Editor’s note: “International Business Corner” is a weekly column written by Joan Keston that provides information for people involved in or considering international operations. Keston is an international business consultant. Over the next several months she will be writing about important issues that international businesses face as they compete in the 21st century global business environment.

This article is the third in a series that addresses international law.

RALEIGH, N.C. – One of the primary areas in international business where the issues of international law are currently playing out regards the Foreign Corrupt Practices Act (FCPA) and its application and enforcement. This Act defines the unlawful activities regarding the payment of foreign public officials to gain or maintain business or an improper competitive advantage.

The FCPA was enacted as a result of an SEC (Securities and Exchange Commission) investigation in the mid-1970s pursuant to which 400 US companies admitted making questionable or illegal payments in excess of $300 million to foreign government officials, politicians and political parties. Congress enacted the FCPA to restore public confidence in the integrity of the American business system.

Public International Law

Following passage of the FCPA, Congress became concerned that American companies were operating at a disadvantage compared to foreign companies who routinely paid bribes and were even permitted in some countries to deduct the cost of the bribes as business expenses on their taxes. Therefore, Congress directed the Executive Branch to commence negotiations in the OECD (Organization of Economic Cooperation and Development) to obtain the agreement of the US’ major trading partners to enact legislation similar to the FCPA. In 1997, the US and 33 other countries signed the OECD Convention on Combating Briber of Foreign Public Officials in International Business Transactions. Similarly the Organization of American States adopted the Inter-American Convention Against Corruption in 1996.

Private International Law

Although many countries have adopted or ratified these treaties, the enforcement of their terms or the terms of domestic anti-bribery or corruption legislation is often lax. Consequently, the DOJ (Department of Justice) and the SEC have increasingly been applying and enforcing the FCPA on activities in foreign countries and upon foreign nationals. Following are examples of the application of the FCPA:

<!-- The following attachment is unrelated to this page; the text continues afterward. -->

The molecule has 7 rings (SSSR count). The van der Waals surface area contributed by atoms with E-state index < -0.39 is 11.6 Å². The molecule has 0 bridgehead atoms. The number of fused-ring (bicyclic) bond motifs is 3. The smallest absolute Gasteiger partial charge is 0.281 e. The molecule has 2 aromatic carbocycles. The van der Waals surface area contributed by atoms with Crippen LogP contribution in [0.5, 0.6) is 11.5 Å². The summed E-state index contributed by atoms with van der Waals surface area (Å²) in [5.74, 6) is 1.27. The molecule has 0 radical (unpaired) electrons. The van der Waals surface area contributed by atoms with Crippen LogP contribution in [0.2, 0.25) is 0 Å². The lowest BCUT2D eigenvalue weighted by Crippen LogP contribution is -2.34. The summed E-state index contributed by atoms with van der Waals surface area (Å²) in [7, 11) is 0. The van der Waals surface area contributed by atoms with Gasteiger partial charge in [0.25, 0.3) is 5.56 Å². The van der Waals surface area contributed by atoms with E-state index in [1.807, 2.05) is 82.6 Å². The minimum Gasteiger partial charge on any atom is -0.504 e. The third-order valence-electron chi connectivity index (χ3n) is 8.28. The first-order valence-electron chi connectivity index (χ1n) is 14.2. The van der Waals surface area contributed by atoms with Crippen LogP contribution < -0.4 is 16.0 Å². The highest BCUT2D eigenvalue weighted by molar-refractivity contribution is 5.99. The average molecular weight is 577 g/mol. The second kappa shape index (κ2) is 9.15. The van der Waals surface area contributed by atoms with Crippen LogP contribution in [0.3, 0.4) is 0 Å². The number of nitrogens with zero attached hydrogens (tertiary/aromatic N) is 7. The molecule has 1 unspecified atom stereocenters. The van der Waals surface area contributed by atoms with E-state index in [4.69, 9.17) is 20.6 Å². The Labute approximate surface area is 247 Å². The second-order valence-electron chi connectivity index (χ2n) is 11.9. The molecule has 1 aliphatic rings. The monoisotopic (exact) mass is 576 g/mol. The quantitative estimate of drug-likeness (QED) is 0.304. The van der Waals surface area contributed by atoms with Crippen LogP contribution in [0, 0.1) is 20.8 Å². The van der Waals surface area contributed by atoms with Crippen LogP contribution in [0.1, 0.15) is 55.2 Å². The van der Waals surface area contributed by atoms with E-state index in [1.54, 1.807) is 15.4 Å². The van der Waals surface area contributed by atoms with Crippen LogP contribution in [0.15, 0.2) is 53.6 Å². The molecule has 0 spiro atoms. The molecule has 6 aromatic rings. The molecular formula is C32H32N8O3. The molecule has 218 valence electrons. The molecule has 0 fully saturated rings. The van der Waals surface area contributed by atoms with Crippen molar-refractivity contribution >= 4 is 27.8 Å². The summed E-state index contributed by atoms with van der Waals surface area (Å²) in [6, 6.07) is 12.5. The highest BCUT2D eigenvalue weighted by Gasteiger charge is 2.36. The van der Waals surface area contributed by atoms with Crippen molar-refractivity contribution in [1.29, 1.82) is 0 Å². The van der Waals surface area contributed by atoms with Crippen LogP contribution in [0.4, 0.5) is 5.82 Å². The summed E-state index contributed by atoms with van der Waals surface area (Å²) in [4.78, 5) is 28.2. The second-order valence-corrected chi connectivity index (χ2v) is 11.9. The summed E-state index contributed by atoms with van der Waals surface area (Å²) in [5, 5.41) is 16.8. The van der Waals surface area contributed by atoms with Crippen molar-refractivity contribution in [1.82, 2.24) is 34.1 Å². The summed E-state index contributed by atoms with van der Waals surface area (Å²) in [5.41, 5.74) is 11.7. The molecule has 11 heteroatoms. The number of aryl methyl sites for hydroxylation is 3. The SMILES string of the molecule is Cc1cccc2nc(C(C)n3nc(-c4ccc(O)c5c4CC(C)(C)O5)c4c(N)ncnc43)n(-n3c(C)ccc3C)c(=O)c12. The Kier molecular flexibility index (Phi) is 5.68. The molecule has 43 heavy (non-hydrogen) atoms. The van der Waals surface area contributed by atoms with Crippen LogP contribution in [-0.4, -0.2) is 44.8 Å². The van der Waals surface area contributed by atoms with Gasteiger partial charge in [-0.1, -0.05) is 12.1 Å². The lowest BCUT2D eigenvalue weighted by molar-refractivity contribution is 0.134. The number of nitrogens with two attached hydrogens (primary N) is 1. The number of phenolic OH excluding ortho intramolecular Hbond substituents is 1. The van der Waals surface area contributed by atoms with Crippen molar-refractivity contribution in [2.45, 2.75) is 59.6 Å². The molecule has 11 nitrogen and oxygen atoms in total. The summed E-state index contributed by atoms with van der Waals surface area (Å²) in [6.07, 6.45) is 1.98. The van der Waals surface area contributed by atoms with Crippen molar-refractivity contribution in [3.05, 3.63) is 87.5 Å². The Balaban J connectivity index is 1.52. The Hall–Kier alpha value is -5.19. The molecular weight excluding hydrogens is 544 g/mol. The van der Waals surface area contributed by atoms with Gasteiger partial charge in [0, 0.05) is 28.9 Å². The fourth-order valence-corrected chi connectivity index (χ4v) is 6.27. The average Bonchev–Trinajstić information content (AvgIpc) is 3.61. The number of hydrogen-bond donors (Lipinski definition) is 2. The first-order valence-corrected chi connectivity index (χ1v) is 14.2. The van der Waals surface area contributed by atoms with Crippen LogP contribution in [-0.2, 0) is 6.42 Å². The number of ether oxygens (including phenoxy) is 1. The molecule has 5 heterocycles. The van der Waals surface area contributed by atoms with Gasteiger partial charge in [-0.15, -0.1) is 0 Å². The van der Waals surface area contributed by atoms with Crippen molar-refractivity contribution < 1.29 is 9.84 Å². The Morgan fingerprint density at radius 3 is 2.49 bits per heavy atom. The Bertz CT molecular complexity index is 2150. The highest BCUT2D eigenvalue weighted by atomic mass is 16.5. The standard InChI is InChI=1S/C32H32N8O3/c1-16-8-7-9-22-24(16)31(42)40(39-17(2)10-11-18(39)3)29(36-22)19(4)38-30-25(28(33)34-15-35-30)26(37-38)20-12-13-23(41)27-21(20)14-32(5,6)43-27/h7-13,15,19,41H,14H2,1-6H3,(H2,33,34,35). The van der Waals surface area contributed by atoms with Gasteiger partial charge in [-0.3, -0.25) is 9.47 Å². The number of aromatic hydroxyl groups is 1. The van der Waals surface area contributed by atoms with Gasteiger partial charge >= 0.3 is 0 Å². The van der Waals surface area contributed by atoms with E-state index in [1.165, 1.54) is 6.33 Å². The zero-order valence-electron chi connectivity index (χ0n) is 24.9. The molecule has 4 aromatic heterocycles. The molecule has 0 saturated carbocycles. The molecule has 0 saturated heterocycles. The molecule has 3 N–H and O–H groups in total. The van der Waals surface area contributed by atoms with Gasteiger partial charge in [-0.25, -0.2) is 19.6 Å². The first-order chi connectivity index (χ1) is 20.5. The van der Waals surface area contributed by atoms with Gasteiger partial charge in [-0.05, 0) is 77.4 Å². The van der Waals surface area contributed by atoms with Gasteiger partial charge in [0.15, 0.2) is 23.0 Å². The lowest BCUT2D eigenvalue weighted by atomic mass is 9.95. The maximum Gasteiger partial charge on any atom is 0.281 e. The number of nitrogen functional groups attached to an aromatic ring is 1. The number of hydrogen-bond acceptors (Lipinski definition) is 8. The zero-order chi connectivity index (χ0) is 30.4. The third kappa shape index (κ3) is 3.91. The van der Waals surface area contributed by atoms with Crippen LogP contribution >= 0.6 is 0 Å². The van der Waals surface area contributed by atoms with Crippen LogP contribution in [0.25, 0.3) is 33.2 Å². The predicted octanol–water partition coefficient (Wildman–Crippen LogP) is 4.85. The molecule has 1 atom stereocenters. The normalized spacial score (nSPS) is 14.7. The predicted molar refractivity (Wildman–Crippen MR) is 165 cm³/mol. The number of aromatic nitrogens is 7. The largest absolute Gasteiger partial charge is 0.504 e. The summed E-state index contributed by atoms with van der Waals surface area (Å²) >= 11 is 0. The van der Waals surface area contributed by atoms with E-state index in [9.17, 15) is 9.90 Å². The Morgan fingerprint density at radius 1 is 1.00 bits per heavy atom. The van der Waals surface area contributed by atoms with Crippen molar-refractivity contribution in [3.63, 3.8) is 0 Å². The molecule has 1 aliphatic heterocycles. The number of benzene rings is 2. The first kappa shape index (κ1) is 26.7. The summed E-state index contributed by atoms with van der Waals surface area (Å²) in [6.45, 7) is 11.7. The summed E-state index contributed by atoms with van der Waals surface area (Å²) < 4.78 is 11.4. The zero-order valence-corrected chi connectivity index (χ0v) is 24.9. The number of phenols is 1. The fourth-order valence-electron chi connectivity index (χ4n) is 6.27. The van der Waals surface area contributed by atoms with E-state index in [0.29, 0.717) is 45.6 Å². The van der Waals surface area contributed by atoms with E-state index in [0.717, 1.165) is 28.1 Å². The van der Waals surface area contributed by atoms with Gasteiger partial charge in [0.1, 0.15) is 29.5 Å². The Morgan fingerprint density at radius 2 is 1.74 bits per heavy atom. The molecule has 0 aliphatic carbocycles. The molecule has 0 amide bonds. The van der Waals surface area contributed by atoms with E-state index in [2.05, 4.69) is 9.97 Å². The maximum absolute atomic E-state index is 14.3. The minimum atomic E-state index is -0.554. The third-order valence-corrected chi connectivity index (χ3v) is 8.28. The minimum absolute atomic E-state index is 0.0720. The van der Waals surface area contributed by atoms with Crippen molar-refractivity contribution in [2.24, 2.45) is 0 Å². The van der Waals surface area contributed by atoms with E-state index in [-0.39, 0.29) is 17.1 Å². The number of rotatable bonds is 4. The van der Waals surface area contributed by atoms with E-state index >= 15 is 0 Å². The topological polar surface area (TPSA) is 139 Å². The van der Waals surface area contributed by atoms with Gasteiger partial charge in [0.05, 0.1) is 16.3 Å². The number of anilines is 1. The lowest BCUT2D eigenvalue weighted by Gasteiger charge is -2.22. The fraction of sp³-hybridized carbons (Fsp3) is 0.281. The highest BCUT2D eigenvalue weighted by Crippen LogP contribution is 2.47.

• Any act in the US in furtherance of a corrupt act outside the US, i.e., a business meeting in the US of foreign nationals

• US company liable for corrupt payment authorized by employees or agents operating entirely outside of the US

• US parent company liable for acts of foreign subsidiaries where activity was authorized, directed or controlled

• US citizens or residents liable while acting on behalf of foreign incorporated subsidiaries

• Upon the resulting company of a merger between a US company and foreign company, holding the resulting company liable for the prior activities of the foreign company

Practical Results

The extent to which the DOJ and SEC are applying and enforcing the FCPA may be questionable under principles of international law. Aside from this argument, US businesses are being greatly disadvantaged by the recent aggressive application and enforcement. Most countries, even those who have ratified the OECD or OAS conventions, restrict the reach of enforcement on activities in foreign countries.

Many business environments and cultures depend economically on the exchanging of favors. While bribery and corruption are not legal in any country, the line of legality is often different from that in the US. For example, campaign contributions and lobbying while legal in the US are prohibited under with the FCPA.

The US should work through public international law principles in combating corruption, and not impose standards that only serve to handicap US business interests. As the international business environment continues to change over the coming years and as alternatives to doing business with the US become increasingly more common, our government should be assisting and not jeopardizing our global businesses.

About the author: Joan Keston is the Managing Principal of Keston & Associates, Ltd., an international business consulting firm located in Raleigh, NC, and a Partner at Paladin and Associates, Inc. She has 25 twenty-five years of experience with mature as well as entrepreneurial companies, domestically and internationally, coupled with an executive managerial and legal background. Her firm facilitates international business transactions, and assists companies establish, grow and integrate their international operations. She can be reached at (919) 881-7764 and jkeston@kestonassociates.com.